Tag Archives: The Lost Symbol

Review: Inferno

Recap: Yet another thriller following symbologist Robert Langdon (The Da Vinci Code, Angels and Demons, The Lost Symbol), yet another adventure in history and European traveling. But unlike the books that came before it, in Inferno, Robert Langdon wakes up in Florence, Italy with no understanding of why he’s there, no recollection of how he got there. He is suffering from amnesia. But a woman with a gun, the murder of a doctor within the hospital where he’s recovering, and a chase force the famous Harvard professor to figure out quickly.

With clues referencing the classic piece of literature Dante’s Inferno, Langdon travels through three European cities to uncover a specific location, while also trying to recover his memory of the last two days. Along the way, he learns that the enemy-at-large and maniacal genius, Bertrand Zobrist, has created a plague and plans to release it within the next 24 hours. Now Langdon must locate the spot where Zobrist will release it. Concerned about world overpopulation, Zobrist believes killing off much of the population with this plague would allow the rest of the world’s people to live forever, rather than becoming extinct.

But without his memory, and with some of his friends dead, Langdon doesn’t know who to trust, how to solve this puzzle or if he’s going to be able to do it in time.

Analysis: In Inferno, author Dan Brown does what he does best — brings an age-old story into modern times and somehow twists it into a matter of life and death. I don’t know how, but I fall for it every time. In this case, the tale is Dante’s Inferno. But Brown’s overall story goes deeper. Brown’s Inferno adds the real-life issue of world overpopulation, forcing us to think about our own world problems. It made me wonder if Bertrand Zobrist, as crazy as he is, was right to invent something, anything that would solve the problem that currently looms over us. 

Brown also adds the layer of Robert Langdon’s memory loss. Langdon is used to solving puzzles with his symbology degree and experience. But here, he must also solve the puzzle of why he’s in Italy and how he got there. His brain must work doubly as hard in what seems like the least amount of time possible to stop the plague from getting out.

The only real issue with the novel is that at the end, after solving one puzzle, the other unanswered questions are not solved by Langdon and his companions. They are simply answered by the enemy, who gives up information when a guilty conscience strikes — a seemingly lazy use of deus ex machina.

MVP: Robert Langdon. Ultimately, he saves the day. As always. Yes, he has help. Yes, he’s given information to fill in some of the blanks. But without his intellect and knowledge of history, literature, and symbols, his team wouldn’t be able to accomplish the task at hand.

Ger Inferno in hardcover for $15.38.

Or on your Kindle for just $6.49.

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Review: The Lost Symbol

Recap: The Lost Symbol begins in much the same way all of Dan Brown’s books in the Robert Langdon series do: Harvard symbologist Robert Langdon is abruptly interrupted to respond to a symbol emergency. In this particular novel — the third and most recent in the series — Langdon’s mentor, Peter Solomon, requests that he give a speech at the United States Capitol. So Langdon flies to Washington D.C. But he’s in for much more than he imagined.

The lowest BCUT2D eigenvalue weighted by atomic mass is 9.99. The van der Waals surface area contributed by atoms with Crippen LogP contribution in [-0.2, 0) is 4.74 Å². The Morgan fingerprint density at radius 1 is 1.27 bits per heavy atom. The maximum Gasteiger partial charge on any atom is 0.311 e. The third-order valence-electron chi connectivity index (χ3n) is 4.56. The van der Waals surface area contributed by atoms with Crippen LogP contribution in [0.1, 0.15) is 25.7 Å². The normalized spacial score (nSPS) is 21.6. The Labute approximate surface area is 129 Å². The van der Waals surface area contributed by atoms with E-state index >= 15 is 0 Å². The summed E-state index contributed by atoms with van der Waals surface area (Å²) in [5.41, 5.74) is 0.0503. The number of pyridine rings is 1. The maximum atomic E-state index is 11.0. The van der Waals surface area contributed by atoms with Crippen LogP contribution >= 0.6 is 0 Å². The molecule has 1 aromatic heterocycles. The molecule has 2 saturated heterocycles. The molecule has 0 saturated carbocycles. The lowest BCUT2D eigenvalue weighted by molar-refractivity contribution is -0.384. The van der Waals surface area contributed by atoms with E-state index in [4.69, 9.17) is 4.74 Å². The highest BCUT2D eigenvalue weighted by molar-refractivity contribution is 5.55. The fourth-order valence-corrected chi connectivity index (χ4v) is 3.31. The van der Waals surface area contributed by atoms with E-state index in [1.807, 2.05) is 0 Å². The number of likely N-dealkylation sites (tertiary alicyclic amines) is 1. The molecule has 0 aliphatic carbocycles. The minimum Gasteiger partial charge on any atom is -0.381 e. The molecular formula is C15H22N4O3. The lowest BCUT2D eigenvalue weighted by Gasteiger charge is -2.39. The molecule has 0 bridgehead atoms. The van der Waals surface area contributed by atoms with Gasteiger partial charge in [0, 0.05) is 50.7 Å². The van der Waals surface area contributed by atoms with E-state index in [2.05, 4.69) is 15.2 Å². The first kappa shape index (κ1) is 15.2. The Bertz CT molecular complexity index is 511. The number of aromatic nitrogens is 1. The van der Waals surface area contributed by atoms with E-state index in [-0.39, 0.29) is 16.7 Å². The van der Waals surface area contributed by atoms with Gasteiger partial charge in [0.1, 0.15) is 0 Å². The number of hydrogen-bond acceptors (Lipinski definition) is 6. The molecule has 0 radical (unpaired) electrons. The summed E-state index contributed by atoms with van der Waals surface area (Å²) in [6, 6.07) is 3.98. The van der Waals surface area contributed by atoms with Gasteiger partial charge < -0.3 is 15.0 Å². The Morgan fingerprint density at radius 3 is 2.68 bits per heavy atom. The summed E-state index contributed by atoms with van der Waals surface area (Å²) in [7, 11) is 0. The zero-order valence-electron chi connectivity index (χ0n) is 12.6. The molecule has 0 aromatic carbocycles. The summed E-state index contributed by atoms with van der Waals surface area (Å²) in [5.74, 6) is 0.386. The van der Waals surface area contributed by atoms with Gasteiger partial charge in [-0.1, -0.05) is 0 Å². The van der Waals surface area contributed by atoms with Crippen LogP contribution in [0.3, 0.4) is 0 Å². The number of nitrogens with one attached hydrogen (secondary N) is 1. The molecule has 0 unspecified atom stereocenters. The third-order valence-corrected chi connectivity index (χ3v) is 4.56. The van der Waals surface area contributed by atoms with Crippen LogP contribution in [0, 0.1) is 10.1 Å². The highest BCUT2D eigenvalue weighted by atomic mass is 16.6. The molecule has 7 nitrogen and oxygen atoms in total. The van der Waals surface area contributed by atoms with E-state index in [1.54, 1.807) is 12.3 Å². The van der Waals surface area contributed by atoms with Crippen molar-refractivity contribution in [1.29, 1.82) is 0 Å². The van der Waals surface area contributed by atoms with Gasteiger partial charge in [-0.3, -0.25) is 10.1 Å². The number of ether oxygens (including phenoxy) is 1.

He soon learns he’s been tricked. In fact, Peter Solomon has no idea Langdon is in town. And as Langdon attempts to find him, he instead finds his mentor’s severed hand, lying in the middle of the Capitol Rotunda. In a moment of chaos, Langdon learns Solomon has been kidnapped by a man named Mal’akh. Mal’akh tells him the only way Solomon will be spared is if Langdon locates the Lost Word and Mason’s Pyramid.

And so begins a new symbolic saga for Langdon, who must find the Lost Word, the Mason’s Pyramid, Peter Solomon, and deal with the CIA in its attempts to find the kidnapper.

Analysis: It’s apparent that Brown uses a specific guideline for his Robert Langdon stories. They all start the same and take Robert Langdon to another city on a quest to find or decode something. Always, there is an exotic woman involved — in this case, Peter Solomon’s younger sister and brilliant scientist Katherine — and the entire long-winded story takes place in the course of an evening.

Brown not only uses similar formatting in his novels, but common themes as well: religion, symbology, ancient art, architecture, and history. The same holds true in The Lost Symbol, in which the reader is taught about the world of Freemasonry. Also included is information about the architecture in Washington D.C. and the art that adorns it. You know when you’re reading a Dan Brown novel, it’s going to be  heavy. There’s a lot for the readers to wrap their heads around. And as overwhelming and intimidating as it looks, the background information is necessary in the long run.

In The Lost Symbol, Brown also focuses a lot on character development. Learning about Katherine’s Noetic science research and the many transformations of Mal’akh are particularly fascinating.

But there’s nothing like Brown’s pacing and storytelling. The short chapters help the novel move along quickly, and the major twist toward the end is breathtaking.

MVP: Katherine Solomon. Girl power! This woman is brilliant and kicks ass. She works well with Langdon to try to uncover the Ancient Mysteries and the location of her brother. There’s an underlying tone of romance between her and Langdon, but Brown keep its realistic. But most importantly, Katherine’s emotional ties to their work –namely, trying to saving her brother’s life — makes the reader feel for Katherine and the pressure she is under.

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